I wrote the following column on June 30, 2016, the day President Duterte assumed office, and I haven’t edited anything in it, since I haven’t changed my mind a bit on my assessment of this President when he assumed office last year. Despite our weak state due to our colonial history —so vulnerable to economic-elite rule, so inefficient as a bureaucracy, and so susceptible to graft—Duterte has moved in the past 12 months to tackle the three basic problems of the country I outlined in the column.
DUTERTE as President is emerging as a historic break from our past. He is by attitude, maybe even class origin, and pronouncements, a drastic departure from his predecessors.
There had been Presidents who came from the lower middle-class (Ramon Magsaysay and Diosdado Macapagal) but who never really challenged the ruling class by their pronouncements and actions. President Estrada pretended to be for the masses, but turned out to be the best example of our lumpenproletariat politicos.
The past President BS Aquino 3rd was inarguably the last (hopefully) representative of the landlord elite, whom history will judge as one who had been obsessed with, and had done everything — including assaulting the Supreme Court itself and removing its chief justice — to preserve his clan’s Hacienda Luisita, the epitome of that vanishing class’ means of [accumulating]wealth.
Duterte is nearly Aquino’s antithesis, from the middle-class, yes, but hardly living in the ensconced world of the elite, which could explain his derision of the elite and the Philippine oligarchy.
Duterte recently demonstrated his disdain for the oligarchy when he revealed that ABS-CBN chairman Eugenio “Gabby” Lopez 3rd had tried to bribe him, to help its subsidiary Sky Cable enter the Davao City market. He hasn’t denied reports that he replied to the main executive of that public-utility Indonesian conglomerate: “Simply recall that you are just a puppet of the foreign-based Salim Group, while I am the chosen President of the Republic of the Philippines!”
The new President is also appearing to be an iconoclast, to use that word in the broader sense of a person ruthlessly upending traditions and institutions, cherished by certain sections of society. He vociferously criticized the Catholic Church for “hypocrisy” when it censured his campaign statements that showed his apparent disregard for human life, even if these [involved]suspected criminals, in his anti-crime campaign.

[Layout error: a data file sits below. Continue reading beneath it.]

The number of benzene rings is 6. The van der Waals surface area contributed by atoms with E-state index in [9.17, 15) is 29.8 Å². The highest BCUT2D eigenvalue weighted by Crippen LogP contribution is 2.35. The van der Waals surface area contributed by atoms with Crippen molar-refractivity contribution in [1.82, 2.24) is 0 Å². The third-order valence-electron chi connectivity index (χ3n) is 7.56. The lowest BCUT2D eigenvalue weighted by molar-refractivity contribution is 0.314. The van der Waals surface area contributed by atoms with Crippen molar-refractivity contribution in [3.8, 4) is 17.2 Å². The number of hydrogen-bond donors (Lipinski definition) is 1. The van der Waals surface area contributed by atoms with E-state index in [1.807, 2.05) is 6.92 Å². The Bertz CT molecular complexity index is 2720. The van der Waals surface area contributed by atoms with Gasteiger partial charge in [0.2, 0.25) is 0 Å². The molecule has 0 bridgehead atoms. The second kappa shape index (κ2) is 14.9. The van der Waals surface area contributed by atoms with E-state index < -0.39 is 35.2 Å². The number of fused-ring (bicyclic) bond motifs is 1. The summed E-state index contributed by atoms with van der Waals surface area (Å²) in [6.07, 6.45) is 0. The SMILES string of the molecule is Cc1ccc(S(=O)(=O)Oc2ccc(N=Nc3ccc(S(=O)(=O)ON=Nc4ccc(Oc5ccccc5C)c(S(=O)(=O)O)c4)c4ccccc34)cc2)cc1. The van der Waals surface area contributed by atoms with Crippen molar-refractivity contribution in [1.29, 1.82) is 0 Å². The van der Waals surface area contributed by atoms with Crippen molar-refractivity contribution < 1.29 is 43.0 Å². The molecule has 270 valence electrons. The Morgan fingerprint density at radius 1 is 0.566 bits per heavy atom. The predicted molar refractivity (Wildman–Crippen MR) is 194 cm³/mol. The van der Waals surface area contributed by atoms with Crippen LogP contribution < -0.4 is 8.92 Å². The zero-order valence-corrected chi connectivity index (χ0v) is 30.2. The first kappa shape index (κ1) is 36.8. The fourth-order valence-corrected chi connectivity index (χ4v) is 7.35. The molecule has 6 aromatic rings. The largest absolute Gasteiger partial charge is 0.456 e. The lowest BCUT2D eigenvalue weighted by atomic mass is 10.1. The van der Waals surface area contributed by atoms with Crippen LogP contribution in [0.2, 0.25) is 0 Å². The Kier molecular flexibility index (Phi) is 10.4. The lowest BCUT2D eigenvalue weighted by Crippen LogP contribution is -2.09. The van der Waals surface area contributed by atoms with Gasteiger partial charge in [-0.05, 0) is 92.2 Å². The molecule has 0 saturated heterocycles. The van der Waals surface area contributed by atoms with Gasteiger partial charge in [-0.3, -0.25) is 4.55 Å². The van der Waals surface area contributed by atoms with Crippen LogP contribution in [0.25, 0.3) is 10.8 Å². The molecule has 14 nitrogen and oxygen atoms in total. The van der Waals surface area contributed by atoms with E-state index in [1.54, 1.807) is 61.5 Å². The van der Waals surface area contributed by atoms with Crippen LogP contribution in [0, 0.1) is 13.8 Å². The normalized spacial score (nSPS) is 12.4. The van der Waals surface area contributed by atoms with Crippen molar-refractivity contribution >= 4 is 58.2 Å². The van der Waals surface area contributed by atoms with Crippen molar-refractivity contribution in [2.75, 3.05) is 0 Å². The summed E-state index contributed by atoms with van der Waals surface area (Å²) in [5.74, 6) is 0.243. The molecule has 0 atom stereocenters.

Both traits of a President—an anti-oligarch stance and an iconoclasm—are what this nation needs, so damaged as it has been by the ruling-class elite and by medieval beliefs the Church has irresponsibly allowed to prosper. But these are not enough.
I hope that he evolves from his iconoclasm and his simple, folksy disdain for the oligarchy, as well as from his commonsensical priorities of combating crime and the illegal drug trade into a leader with a more comprehensive understanding of what ails the Philippines.
He indicated in his inaugural speech yesterday that corruption, crime and illegal drugs don’t make up the root of our national quagmire. He said these arise only from a more basic problem: The lack of respect for government and its institutions.
Why the lack?
This is correct, yet it raises another question: Why is there such a lack of respect for government?
I submit that there are three reasons:
First, the government has become mostly a tool of the elite, even foreign magnates, exemplified by the fact that an Indonesian-owned, Hong Kong-based company and a Singaporean firm have been allowed to gain control over such strategic public utilities as telecom and power distribution, as I have exposed in several articles on PLDT, Globe and Meralco — in violation of our basic law, the Constitution. This was possible only because of what political scientists call “regulatory capture,” or the elite’s capability to put regulatory bodies under their control. Few even know who heads the National Telecommunications Commission, with whom the telcos seem to be happy. Why are they?